South Dakota Department of Health unveils preliminary list of conditions, as tribal nation dispensary opens doors

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Bethan Rose Jenkins, Cannabis News Writer/Editorial

During fall of last year, South Dakota went down in U.S. history as the first ever state to simultaneously pass ballot measures legalizing adult-use and medical cannabis. 

Since that time, the rollout of legal cannabis has been fairly slow. Nonetheless, things are moving in the right direction, with the State Department of Health (DOH) finally releasing a list of preliminary conditions.

It was on November 3, 2020 that South Dakota voters approved the Medical Marijuana Initiative, A.K.A. “Measure 26”. Here we are, eight months later, and the eagerly anticipated medical cannabis program is finally effective.

It’s important to note that the Amendment A ruling is not expected just yet. Even if the Supreme Court rescinds a ruling by Judge Klinger the judge shot down South Dakota’s voter-approved amendment in February, deeming recreational cannabis as “unconstitutional,” it’s unlikely that South Dakotans will be immediately allowed to start using recreational cannabis.

South Dakota’s medical cannabis program: Preliminary list of conditions 

Since July 1, residents of South Dakota have been legally allowed to obtain cannabis from legal sources in the state. However, in order to qualify as a medical cannabis patient, hopeful enrollees must first obtain a doctor’s recommendation confirming that they suffer from one (or more) of the qualifying conditions.

A chronic or debilitating disease or medical condition or its treatment that produces one or more of the following: cachexia or wasting syndrome; severe, debilitating pain; severe nausea; seizures; or severe and persistent muscle spasms, including those characteristic of multiple sclerosis,” is the legal definition for a “debilitating medical condition” in South Dakota.

According to the DOH, preliminary conditions for obtaining medical cannabis in South Dakota are as follows: 

  • Acquired immune deficiency syndrome (AIDS);
  • Positive test for human immunodeficiency virus (HIV);
  • Amyotrophic lateral sclerosis (ALS) or “Lou Gehrig’s disease”;
  • Crohn’s disease;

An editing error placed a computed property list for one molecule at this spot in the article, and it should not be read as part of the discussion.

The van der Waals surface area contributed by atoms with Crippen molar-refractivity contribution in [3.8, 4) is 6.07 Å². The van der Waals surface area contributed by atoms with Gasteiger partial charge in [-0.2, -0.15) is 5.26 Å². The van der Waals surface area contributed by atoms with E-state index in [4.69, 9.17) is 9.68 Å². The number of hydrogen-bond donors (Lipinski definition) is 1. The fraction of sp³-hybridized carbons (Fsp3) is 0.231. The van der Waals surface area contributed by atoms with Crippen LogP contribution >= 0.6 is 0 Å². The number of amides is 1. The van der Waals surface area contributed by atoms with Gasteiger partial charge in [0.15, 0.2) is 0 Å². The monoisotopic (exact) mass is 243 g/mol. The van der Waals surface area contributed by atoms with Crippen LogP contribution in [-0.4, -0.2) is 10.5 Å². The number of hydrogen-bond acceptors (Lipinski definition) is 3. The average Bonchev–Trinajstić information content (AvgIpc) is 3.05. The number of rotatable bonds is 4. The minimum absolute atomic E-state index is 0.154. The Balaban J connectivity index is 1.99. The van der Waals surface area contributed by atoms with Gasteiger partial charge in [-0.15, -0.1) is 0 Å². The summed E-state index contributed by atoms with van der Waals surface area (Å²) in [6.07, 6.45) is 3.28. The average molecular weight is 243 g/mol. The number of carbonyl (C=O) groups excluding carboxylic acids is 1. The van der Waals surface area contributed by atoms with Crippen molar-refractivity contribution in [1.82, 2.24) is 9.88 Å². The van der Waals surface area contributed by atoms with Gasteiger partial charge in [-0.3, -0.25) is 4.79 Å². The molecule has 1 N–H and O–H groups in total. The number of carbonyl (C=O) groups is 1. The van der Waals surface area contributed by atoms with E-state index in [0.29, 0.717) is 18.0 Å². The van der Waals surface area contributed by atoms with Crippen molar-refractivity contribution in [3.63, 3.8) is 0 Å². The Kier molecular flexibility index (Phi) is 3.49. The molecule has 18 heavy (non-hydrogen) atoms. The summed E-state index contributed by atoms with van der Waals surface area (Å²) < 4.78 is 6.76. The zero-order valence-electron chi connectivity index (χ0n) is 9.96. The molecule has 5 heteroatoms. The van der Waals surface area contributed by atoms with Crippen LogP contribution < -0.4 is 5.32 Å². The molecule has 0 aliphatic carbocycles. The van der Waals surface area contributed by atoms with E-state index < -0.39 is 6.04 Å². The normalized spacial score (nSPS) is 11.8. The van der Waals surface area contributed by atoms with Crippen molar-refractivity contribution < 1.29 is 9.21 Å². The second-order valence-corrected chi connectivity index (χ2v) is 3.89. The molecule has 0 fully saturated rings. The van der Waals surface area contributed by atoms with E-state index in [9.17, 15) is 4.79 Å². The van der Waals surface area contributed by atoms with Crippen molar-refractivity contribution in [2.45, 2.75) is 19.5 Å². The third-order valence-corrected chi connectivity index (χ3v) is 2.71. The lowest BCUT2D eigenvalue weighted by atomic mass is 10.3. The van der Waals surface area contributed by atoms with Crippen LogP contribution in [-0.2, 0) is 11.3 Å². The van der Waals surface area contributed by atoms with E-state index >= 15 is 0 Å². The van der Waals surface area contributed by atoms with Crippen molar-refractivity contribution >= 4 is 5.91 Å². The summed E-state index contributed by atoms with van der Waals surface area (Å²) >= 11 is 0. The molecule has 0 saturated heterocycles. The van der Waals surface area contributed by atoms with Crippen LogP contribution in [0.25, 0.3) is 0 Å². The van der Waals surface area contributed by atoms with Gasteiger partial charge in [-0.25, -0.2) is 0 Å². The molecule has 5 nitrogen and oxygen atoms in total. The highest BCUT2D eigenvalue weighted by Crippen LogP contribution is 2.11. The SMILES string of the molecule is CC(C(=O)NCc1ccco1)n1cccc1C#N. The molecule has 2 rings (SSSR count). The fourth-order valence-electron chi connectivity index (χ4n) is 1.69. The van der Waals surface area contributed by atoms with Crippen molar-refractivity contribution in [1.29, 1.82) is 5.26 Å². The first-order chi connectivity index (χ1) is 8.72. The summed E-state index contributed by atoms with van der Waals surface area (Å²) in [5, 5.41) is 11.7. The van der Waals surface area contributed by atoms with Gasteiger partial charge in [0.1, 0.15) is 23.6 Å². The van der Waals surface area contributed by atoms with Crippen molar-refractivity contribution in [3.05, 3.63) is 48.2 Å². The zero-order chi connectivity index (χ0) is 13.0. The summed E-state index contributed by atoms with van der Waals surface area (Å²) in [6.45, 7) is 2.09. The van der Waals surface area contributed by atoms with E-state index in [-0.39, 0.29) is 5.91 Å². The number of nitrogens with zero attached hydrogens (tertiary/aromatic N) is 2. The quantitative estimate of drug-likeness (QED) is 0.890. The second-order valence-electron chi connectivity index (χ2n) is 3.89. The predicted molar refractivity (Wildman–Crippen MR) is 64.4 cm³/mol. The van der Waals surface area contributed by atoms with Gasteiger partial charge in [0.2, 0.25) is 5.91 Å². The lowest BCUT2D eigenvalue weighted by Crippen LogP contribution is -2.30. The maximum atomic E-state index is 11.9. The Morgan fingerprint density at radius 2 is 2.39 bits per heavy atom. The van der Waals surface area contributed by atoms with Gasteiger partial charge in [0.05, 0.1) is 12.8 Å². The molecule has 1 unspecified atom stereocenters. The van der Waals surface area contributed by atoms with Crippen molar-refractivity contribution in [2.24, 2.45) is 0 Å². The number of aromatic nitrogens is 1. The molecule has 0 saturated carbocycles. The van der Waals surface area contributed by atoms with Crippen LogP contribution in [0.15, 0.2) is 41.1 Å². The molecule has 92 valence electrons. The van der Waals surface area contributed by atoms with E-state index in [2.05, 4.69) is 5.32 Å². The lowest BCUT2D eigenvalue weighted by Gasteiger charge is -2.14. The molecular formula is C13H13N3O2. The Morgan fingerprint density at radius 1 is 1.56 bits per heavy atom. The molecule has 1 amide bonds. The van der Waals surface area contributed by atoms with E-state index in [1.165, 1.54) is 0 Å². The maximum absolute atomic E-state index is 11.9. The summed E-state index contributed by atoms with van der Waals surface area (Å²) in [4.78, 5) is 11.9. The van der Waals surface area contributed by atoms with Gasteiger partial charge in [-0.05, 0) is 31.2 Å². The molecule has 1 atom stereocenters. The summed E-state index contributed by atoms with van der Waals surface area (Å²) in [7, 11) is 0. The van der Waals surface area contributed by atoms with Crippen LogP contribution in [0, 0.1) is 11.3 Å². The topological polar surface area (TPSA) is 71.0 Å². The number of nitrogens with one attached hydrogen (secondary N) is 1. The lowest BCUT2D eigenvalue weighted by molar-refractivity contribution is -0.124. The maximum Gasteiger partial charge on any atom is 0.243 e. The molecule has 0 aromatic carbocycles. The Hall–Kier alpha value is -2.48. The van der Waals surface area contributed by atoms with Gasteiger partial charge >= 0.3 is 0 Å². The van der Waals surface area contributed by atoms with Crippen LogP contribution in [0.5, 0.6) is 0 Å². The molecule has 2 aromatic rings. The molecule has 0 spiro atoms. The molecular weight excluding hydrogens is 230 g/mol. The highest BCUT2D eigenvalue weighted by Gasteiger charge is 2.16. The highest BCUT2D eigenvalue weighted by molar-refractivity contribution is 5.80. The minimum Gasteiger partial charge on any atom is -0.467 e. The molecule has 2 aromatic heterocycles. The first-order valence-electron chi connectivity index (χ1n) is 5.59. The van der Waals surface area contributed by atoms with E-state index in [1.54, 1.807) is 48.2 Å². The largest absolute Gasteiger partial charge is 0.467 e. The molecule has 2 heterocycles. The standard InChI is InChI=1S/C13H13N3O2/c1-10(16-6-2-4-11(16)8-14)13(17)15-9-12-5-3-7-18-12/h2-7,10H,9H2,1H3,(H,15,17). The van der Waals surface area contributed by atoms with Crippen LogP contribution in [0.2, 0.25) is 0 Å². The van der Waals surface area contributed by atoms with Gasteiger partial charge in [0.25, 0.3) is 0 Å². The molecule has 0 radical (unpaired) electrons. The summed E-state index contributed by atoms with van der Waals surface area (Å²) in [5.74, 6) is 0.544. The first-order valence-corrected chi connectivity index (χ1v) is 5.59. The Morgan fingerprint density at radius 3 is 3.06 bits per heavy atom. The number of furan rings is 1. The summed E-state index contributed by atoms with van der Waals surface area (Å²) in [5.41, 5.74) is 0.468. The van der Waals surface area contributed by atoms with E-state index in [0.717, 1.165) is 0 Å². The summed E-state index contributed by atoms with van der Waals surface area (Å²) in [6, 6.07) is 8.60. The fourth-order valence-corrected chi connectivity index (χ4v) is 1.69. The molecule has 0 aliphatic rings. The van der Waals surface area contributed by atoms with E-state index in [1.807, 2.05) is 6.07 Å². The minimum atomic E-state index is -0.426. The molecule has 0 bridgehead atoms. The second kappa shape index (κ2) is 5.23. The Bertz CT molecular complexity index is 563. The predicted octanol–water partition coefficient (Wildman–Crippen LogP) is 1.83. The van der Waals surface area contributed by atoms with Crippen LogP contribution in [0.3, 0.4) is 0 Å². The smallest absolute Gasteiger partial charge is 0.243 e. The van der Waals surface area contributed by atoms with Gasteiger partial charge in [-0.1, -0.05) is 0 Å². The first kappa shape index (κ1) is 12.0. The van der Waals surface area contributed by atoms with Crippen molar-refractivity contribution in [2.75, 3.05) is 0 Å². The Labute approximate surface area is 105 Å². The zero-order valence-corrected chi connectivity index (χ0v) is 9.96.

• Cancer cases that are connected with chronic pain, cachexia, nausea, vomiting and/or wasting;
  • Epileptic seizures;
  • Glaucoma;
  • Multiple sclerosis (MS);
  • Post-Traumatic Stress Disorder (PTSD).

“This preliminary list of conditions meets the definition as passed by the voters, and is a result of feedback the department has already received. A process will be available for South Dakotans to petition to add more conditions to this list in the future,” said the Secretary of Health Kim Malsam-Rysdon, during a discussion with reporters. 

Tribal nations embracing legal cannabis in South Dakota

Meanwhile, without the state’s approval, South Dakota’s first tribal cannabis dispensary has proceeded to open its doors. Situated 40 miles north from Sioux Falls, S.D. on the Flandreau Indian Reservation, the medical cannabis dispensary has been serving customers since July 1. 

Interestingly, anyone who holds a doctor’s recommendation can buy medical cannabis at the tribal pot store, which is being operated via FSST Pharms, LLC a Flandreau Santee Sioux Tribe-owned company. Housed inside an old police station, the Native Nations cannabis dispensary aims to take advantage of nationwide cannabis acceptance. Moreover, the tribe is recognizing its sovereign nation’s legal rights by becoming the state’s first legal cannabis business.

“The grand opening of the Flandreau Santee Sioux Tribe’s Native Nations Dispensary went very well, and customers have flooded the dispensary all day,” said the Flandreau Santee Sioux Attorney General, Seth Pearman, during an interview with Native News Online. “The Tribe is confident that the regulatory structure it put in place will create a safe product that will benefit customers.”